• the undertaking of actions intending to remedy the harm caused; and
  • the active and effective collaboration with the NMCC outside the scope of the leniency programme.

The sanctioning power of the NMCC shall lapse after four years in the case of very serious infringements, and two years in the case of serious infringements. In cases of application of article 101 of the TFEU, the expiration period would be five years. In this regard, it is important to highlight that the term of the lapse shall be counted from the day when the infringement has been committed or, in the case of continued infringements, from when they have ceased.

Enforcement process

Can the competition enforcers impose sanctions directly or must they petition a court or other authority?

The NMCC can impose sanctions directly. These ones are classified as administrative sanctions because the process is under an administrative law regime. Courts can enter into competition matters in two cases: appeal process against the NMCC administrative decision, or lawsuits submitted by private individuals before the commercial courts.

Enforcement record

What is the recent enforcement record in your jurisdiction?

In 2018, the NMCC has imposed sanctions for dominant abuse in one case, case SAMAD/01/2016 Cementerios de Leganés: In this case, the NMCC sanctioned Servicios Funerarios Funemadrid, SA with €50,000 derived from an abuse of its dominant position in the cemetery market in the town of Leganes, through refusing access on several occasions to certain associated companies specialising in the creation, installation, ornamentation and inscriptions of niches and headstones.

In addition to it, the Spanish courts have published the following judgments:

  • Supreme Court judgment 163/2018, Sala de lo Contencioso Sección 3ª, Appeal No. 2808/2015, 5 February 2018, adopting the same position as the National High Court, confirming that the margin squeeze realised by Correos was not proved sufficiently.
  • We should also mention the Supreme Court’s judgment 583/2018, Sala de lo Contencioso Sección 3ª, Appeal No. 3568/2015, 10 April 2018, relating to the NMCC case S/0354/11 Oracle 26 February 2013, respectively annulling its resolution and bringing the proceeding back to the NMCC, indicating the existence of a situation of abuse of dominant position in the field of systems management of relational databases. In this case, no sanction as such was imposed on any of the parties, but the Supreme Court has annulled the NMCC’s decision, bringing the case back to this public entity in order for it to investigate and resolve again.
  • Supreme Court judgment 1495/2018, Sala de lo Contencioso, Sección 3ª, Appeal No. 4509/2017, 9 October 2018, related to NMCC case S/0391/91 Mobile Phone Calls of 6 March 2014, which confirmed the NMCC’s resolution, declaring the non-existence of a situation of abuse of dominance.
  • Supreme Court judgment 1857/2018, Sala de lo Contencioso Sección 3ª, Appeal No. 6552/2017, 20 December 2018 related to the NMCC case S/0248/10 Short Messages, 12 December 2012, confirming the withdrawal of the sanction imposed on the infringing companies, derived from the abuse in their dominant position through charging an excessive price for the use of short messages.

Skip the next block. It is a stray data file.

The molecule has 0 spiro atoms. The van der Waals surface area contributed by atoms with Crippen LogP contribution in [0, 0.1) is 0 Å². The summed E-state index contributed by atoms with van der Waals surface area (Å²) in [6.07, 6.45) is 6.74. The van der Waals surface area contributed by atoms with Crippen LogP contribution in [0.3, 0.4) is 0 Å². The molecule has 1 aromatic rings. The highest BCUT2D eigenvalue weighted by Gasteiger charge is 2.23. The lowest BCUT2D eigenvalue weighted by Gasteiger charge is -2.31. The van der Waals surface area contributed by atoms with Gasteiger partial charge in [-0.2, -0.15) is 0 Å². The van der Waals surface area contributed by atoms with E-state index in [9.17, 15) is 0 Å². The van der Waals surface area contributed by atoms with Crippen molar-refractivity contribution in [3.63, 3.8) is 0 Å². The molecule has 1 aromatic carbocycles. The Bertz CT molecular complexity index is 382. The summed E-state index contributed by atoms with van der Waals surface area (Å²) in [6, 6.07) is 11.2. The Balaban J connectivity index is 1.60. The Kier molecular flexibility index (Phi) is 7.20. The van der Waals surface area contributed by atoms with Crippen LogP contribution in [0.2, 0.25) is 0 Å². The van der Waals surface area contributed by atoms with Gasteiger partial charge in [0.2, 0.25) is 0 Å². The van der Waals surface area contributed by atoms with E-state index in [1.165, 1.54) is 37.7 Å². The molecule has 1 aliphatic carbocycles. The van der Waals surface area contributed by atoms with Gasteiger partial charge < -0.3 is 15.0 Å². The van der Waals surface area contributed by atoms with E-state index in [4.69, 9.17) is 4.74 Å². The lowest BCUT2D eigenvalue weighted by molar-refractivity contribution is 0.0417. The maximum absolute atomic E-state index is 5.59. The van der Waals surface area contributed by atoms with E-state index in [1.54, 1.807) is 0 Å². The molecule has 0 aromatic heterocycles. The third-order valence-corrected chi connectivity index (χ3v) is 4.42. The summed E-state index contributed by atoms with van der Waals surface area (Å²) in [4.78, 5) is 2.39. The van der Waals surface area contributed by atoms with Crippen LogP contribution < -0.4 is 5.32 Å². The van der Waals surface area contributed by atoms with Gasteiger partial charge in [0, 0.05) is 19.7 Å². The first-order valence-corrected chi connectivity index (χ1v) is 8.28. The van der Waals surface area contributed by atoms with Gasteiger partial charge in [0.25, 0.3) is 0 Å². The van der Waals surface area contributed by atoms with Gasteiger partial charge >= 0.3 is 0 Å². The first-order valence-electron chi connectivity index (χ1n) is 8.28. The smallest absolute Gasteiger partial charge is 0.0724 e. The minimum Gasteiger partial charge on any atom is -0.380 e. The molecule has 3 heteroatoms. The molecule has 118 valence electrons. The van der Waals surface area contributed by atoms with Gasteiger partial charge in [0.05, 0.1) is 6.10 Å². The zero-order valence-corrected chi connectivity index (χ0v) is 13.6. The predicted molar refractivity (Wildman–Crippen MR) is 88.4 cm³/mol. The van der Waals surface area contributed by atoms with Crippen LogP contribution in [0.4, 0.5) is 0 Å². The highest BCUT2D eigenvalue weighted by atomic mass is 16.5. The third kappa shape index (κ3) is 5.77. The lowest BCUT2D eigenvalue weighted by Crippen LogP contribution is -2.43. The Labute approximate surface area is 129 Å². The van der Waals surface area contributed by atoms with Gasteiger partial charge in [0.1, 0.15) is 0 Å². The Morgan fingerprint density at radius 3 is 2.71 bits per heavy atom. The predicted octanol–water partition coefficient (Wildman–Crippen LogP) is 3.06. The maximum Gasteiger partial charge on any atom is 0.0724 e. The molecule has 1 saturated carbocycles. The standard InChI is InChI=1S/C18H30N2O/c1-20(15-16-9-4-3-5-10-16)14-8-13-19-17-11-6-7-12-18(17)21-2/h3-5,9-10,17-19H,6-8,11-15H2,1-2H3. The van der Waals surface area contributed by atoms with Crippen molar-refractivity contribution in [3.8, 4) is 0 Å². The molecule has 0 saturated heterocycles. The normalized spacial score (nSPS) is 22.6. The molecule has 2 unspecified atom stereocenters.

Contractual consequences

Where a clause in a contract involving a dominant company is inconsistent with the legislation, is the clause (or the entire contract) invalidated?

As a general principle, contracts, or parts of them, entered into by dominant firms that infringe antitrust provisions, including article 2 of the SCA and 102 of the TFEU, can be declared null and void by the relevant courts.

Regarding whether it is a specific clause or the entire contract that is invalidated, both options are possible under Spanish law, depending on whether the clause or clauses found abusive are essential to the contract or not. In this regard, it is important to note that no specific rules exist regarding this particular point. Thus, existing legislation and legal principles from Spanish civil law are to be applied.

Private enforcement

To what extent is private enforcement possible? Does the legislation provide a basis for a court or other authority to order a dominant firm to grant access, supply goods or services, conclude a contract or invalidate a provision or contract?

Private enforcement is possible, but only for damages claims (see question 32). The NMCC can order a firm to grant access, supply goods or services, conclude a contract or invalidate a provision or contract. Decisions from these proceedings can be appealed before the National High Court and the Supreme Court (see question 33).


Do companies harmed by abusive practices have a claim for damages? Who adjudicates claims and how are damages calculated or assessed?

The Council of Ministers approved Royal Decree-law 9/2017, of 26 May 2017, which implements Directive 2014/104/EU on antitrust damages actions into the Spanish legal framework. The transposition has introduced important amendments to the CPA and the SCA.

Private damage claims are available for both direct and indirect purchasers, and the compensation includes the right to indemnification for actual loss and loss of profit, plus the legal interests since the claim was submitted. Note that the amendments to the SCA cannot be applied retroactively, and the amendments to the CPA are only applicable to claims initiated after 27 May 2017.

The main changes introduced to the SCA are the following:

  • recognition of the right of harmed parties to obtain full compensation for damage suffered;